• Try to understand what your personnel are experiencing that is causing the behaviour.
      If someone is demonstrating that all is not right, by being less engaged, being grumpy or attacking others, try to understand what is going on for them. Before you attack behaviour, check in (in private) to see if all is OK."Hey Jo, I notice you were a little reserved in the meeting, just wondering if everything is OK?"
    • Provide opportunities for people to express themselves, before having your needs met.More active listening is needed when someone is feeling undervalued.
    • Be prepared to make the first move.Hey Jo, I may have made a mistake in not noticing, can we talk about it?"It is possible to share responsibility without accepting blame.

    Note on preventing conflict

    See the note about identity on the page on Learning from experiences. This lesson is really important when people are not feeling valued.

    Ongoing feedback, acknowledgement of good performance, noticing when people are trying hard even if they are not getting results, and just regularly checking can prevent people feeling undervalued.

    The value of asking simply "how are things going for you" and really taking the time to listen cannot be overestimated.

  • Roles are confused and people clash about who should take responsibility or give direction.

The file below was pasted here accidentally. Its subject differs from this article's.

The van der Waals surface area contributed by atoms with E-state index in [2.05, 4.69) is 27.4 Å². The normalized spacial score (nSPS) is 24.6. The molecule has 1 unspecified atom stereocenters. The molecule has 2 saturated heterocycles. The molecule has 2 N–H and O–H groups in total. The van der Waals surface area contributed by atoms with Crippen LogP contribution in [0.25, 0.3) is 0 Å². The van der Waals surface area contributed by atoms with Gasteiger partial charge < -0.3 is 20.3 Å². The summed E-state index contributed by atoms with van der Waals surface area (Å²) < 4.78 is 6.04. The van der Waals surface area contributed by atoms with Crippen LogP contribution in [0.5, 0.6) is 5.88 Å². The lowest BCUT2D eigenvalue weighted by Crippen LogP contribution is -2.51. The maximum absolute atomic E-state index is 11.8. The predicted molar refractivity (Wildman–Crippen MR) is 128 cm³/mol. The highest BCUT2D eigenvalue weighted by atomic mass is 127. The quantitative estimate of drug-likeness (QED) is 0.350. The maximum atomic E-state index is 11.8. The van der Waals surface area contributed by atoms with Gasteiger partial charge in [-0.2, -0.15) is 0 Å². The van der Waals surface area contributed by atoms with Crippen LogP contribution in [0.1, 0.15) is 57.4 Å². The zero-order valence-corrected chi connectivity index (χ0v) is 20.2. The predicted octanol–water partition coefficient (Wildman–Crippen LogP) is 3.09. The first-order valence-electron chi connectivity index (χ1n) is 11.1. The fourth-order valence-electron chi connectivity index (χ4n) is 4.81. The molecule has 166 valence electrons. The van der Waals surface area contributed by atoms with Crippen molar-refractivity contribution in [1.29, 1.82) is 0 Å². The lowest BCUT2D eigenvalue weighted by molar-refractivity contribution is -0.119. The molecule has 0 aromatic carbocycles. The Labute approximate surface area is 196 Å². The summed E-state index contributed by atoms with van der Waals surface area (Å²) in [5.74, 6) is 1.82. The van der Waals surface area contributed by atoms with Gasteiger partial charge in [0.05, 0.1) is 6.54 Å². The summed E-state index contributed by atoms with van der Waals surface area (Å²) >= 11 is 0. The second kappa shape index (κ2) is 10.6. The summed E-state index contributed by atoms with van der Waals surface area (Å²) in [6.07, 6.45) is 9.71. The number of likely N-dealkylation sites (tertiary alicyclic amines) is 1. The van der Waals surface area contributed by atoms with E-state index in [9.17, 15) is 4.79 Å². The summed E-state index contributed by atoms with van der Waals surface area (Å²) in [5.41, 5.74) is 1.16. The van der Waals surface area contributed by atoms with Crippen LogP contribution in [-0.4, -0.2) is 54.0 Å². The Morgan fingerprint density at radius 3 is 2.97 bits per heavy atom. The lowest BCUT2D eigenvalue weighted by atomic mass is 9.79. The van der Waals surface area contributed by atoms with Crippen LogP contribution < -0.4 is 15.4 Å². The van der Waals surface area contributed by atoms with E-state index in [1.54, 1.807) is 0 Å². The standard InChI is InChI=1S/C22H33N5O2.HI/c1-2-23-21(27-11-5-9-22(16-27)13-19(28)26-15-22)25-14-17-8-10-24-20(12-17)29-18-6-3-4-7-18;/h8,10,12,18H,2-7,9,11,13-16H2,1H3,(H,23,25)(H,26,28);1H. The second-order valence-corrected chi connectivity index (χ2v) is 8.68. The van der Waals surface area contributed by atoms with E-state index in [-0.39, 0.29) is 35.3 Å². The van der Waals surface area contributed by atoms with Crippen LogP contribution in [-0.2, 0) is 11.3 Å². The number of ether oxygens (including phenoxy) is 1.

Roles and responsibility

    When roles are confused and people clash about who should take responsibility or give direction.

    It is easy to use rank to solve problems by "telling" people what to do rather than empowering and supporting. For instance, people are likely to react when being "told" how to do something rather than deciding for themselves.

    • Acknowledge all of the issues and relationships at play
      "I think that we might all be confused about how decisions are or should be made. Is that right? You are worried that if you disagree with Peter he may punish you, after all he is your boss. Is that your concern?"
    • Try to discuss process and rules, and how they can assist with proper decision-making.
      "What do the policies say about how this decision should be made?"
    • Do not make assumptions.
      You do not need to understand everything at once. The first step is to engage with the other person, so that you can try to understand what is truly going on.

    Note on preventing conflict

    It is usually better to empower and trust others, rather than managing them as if they do not know what to do. People look for autonomy, to have the opportunity to be really good at something (mastery), and to have a purpose in what they do.

    In volunteering there is usually lots of purpose. Volunteers often crave appropriate autonomy and the chance to learn new skills.

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Last updated: 21 Dec 2020